Am I being serious? Sure, about as serious as those sandwiches in plastic triangular boxes available from the Co-op at Fondamente Santa Chiara on the Grand Canal by the Piazzale Roma. They’re serious survival tools when you need to refuel quick so you can move on.
Yes, we know the nightmare of the tourist strip that runs from Santiago Calatrava’s disability-indifferent Ponte della Costituzione, past the sublime, solid horizontality of Angiolo Massoni’s modernist Stazione Santa Lucia, down the insanely busy Strada Nova, past the human traffic jam on Rialto bridge to the Instagram hyper-node of the Piazza San Marco. We know why so many Venetians hate us visitors, like companions of the evening hate their clients but need the money. And yet, the endless interface of water and architectural perfection in palazzos and churches remains transcendental. And just three minute’s walk from the tourist runs, there are alleys that are so quiet you can hear footsteps around corners. They echo just like Casanova’s did in 1755 or Sophia Loren’s in 1955.
Venice is a city of memories and emotion. That brings me to Hong Kong. Its pavilion was unstaffed at the opening, but that QR reader enabled access to its films, including E-Motion-AI City by Tszwai So of Spheron Architects. (Online access will hopefully be soon). The film follows a couple with a two-year old girl, at home and in their intensely urban neighbourhood. These are places of memory and emotion. But the film is haunted by a mysterious figure, and equally by my commentary about how the digital world and real world could become indistinguishable. How would we live together when that happens?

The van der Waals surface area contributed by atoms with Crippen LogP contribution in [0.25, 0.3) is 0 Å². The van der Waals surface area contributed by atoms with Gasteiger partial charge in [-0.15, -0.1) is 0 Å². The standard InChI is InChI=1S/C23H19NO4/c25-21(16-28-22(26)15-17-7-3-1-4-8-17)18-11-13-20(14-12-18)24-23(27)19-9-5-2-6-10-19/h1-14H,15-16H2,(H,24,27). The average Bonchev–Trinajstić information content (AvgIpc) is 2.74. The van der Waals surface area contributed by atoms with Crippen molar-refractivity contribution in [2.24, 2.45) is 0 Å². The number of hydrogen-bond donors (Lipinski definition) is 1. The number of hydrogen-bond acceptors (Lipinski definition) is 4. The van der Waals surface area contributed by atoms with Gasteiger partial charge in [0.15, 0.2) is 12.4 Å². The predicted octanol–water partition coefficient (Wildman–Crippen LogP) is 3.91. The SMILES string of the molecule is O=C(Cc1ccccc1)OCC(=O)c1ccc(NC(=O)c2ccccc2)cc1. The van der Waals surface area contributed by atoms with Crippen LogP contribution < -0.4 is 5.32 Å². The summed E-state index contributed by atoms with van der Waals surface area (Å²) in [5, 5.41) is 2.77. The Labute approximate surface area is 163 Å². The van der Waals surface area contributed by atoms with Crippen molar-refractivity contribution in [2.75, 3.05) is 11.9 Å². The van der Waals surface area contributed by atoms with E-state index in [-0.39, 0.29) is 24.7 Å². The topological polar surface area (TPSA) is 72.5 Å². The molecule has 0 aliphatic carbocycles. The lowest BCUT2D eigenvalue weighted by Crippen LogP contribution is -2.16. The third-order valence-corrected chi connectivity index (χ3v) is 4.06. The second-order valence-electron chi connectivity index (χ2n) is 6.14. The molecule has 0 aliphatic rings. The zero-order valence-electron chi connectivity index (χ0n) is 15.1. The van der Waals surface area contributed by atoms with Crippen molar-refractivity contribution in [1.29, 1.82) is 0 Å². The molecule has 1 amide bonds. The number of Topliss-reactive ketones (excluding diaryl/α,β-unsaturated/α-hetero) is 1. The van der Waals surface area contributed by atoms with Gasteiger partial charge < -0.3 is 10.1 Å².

How will we live together? is the question that this year’s curator Hashim Sarkis asks. Despite all my complaints of the surrealistic pressures of the Biennale, yes, I want to see the splurging cornucopia of responses in Venice. Doubtless they will raise more questions than answers. Doubtless they will be exhausting to process. But is it all so bad if an Italian coffee awaits you just outside the Arsenale? On the via Garibaldi, you can reflect and watch Venice walk by, in the a world that is neither digital or a new architectural vision.
Italy’s MOSE barriers protect the Venice lagoon from three metre tides, but Venice will be gone one day. Greenland has started to melt fast, and if all its ice melted, sea level would rise by 7.2 metres. Should we anticipate Venice’s demise with virtual versions, at far higher resolutions than those parts replicated around the Venetian Hotel in Macau?
London, May 2021
This post was originally published in the French newsletter Chroniques d’Architecture in June 2021 as Biennale de Venise, comme si vous n’y étiez pas. *The French version says I attended three VABs, but I mis-remembered, it was just two!
Also published in June 2021 – my review of what you can find online from Venice Architecture Biennale on the CoBo Social platform
An earlier 2021 column from Chroniques d’Architecture, now in English as Confessions of an Architecture Critic